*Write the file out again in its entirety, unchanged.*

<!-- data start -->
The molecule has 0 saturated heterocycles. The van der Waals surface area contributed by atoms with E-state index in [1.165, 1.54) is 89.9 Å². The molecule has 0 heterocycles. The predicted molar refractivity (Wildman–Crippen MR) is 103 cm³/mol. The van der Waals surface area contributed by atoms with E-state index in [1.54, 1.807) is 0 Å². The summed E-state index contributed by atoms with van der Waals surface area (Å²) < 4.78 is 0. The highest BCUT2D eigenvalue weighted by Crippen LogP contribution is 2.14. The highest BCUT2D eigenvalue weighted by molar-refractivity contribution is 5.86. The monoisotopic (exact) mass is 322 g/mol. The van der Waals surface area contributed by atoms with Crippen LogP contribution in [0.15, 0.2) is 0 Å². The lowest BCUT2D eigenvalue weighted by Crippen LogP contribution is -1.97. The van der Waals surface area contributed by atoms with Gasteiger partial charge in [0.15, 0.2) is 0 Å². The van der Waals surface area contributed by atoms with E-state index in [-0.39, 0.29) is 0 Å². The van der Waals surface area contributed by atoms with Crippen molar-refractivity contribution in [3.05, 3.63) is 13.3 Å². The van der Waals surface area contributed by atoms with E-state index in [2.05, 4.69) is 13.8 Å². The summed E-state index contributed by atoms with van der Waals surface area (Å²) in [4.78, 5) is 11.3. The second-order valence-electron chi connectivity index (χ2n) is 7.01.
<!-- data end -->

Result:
The molecule has 0 saturated heterocycles. The van der Waals surface area contributed by atoms with E-state index in [1.165, 1.54) is 89.9 Å². The molecule has 0 heterocycles. The predicted molar refractivity (Wildman–Crippen MR) is 103 cm³/mol. The van der Waals surface area contributed by atoms with E-state index in [1.54, 1.807) is 0 Å². The summed E-state index contributed by atoms with van der Waals surface area (Å²) < 4.78 is 0. The highest BCUT2D eigenvalue weighted by Crippen LogP contribution is 2.14. The highest BCUT2D eigenvalue weighted by molar-refractivity contribution is 5.86. The monoisotopic (exact) mass is 322 g/mol. The van der Waals surface area contributed by atoms with Crippen LogP contribution in [0.15, 0.2) is 0 Å². The lowest BCUT2D eigenvalue weighted by Crippen LogP contribution is -1.97. The van der Waals surface area contributed by atoms with Gasteiger partial charge in [0.15, 0.2) is 0 Å². The van der Waals surface area contributed by atoms with E-state index in [-0.39, 0.29) is 0 Å². The van der Waals surface area contributed by atoms with Crippen molar-refractivity contribution in [3.05, 3.63) is 13.3 Å². The van der Waals surface area contributed by atoms with E-state index in [2.05, 4.69) is 13.8 Å². The summed E-state index contributed by atoms with van der Waals surface area (Å²) in [4.78, 5) is 11.3. The second-order valence-electron chi connectivity index (χ2n) is 7.01.